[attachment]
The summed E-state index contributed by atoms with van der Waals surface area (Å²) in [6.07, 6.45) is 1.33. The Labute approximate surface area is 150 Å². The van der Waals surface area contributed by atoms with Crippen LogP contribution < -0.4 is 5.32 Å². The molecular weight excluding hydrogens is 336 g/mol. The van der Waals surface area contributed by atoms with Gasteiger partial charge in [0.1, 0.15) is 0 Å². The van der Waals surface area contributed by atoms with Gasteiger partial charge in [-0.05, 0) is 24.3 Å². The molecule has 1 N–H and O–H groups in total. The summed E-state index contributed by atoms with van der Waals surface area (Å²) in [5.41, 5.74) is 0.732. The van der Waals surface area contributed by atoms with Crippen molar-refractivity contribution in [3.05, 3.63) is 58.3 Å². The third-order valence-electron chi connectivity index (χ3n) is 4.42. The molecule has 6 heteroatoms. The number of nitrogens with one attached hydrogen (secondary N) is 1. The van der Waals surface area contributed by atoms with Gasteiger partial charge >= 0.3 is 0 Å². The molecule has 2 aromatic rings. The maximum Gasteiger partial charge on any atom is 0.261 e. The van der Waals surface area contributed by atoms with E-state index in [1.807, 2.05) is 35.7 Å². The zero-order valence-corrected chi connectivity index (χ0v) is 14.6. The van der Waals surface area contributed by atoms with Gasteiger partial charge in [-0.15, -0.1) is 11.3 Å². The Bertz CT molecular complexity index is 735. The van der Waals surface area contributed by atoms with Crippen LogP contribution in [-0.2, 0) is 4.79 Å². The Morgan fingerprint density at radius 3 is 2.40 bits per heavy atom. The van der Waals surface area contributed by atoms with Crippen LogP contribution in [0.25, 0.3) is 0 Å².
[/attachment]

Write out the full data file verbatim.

The summed E-state index contributed by atoms with van der Waals surface area (Å²) in [6.07, 6.45) is 1.33. The Labute approximate surface area is 150 Å². The van der Waals surface area contributed by atoms with Crippen LogP contribution < -0.4 is 5.32 Å². The molecular weight excluding hydrogens is 336 g/mol. The van der Waals surface area contributed by atoms with Gasteiger partial charge in [0.1, 0.15) is 0 Å². The van der Waals surface area contributed by atoms with Gasteiger partial charge in [-0.05, 0) is 24.3 Å². The molecule has 1 N–H and O–H groups in total. The summed E-state index contributed by atoms with van der Waals surface area (Å²) in [5.41, 5.74) is 0.732. The van der Waals surface area contributed by atoms with Crippen molar-refractivity contribution in [3.05, 3.63) is 58.3 Å². The third-order valence-electron chi connectivity index (χ3n) is 4.42. The molecule has 6 heteroatoms. The number of nitrogens with one attached hydrogen (secondary N) is 1. The van der Waals surface area contributed by atoms with Gasteiger partial charge >= 0.3 is 0 Å². The molecule has 2 aromatic rings. The maximum Gasteiger partial charge on any atom is 0.261 e. The van der Waals surface area contributed by atoms with E-state index in [1.807, 2.05) is 35.7 Å². The zero-order valence-corrected chi connectivity index (χ0v) is 14.6. The van der Waals surface area contributed by atoms with Gasteiger partial charge in [-0.15, -0.1) is 11.3 Å². The Bertz CT molecular complexity index is 735. The van der Waals surface area contributed by atoms with Crippen LogP contribution in [-0.2, 0) is 4.79 Å². The Morgan fingerprint density at radius 3 is 2.40 bits per heavy atom. The van der Waals surface area contributed by atoms with Crippen LogP contribution in [0.25, 0.3) is 0 Å².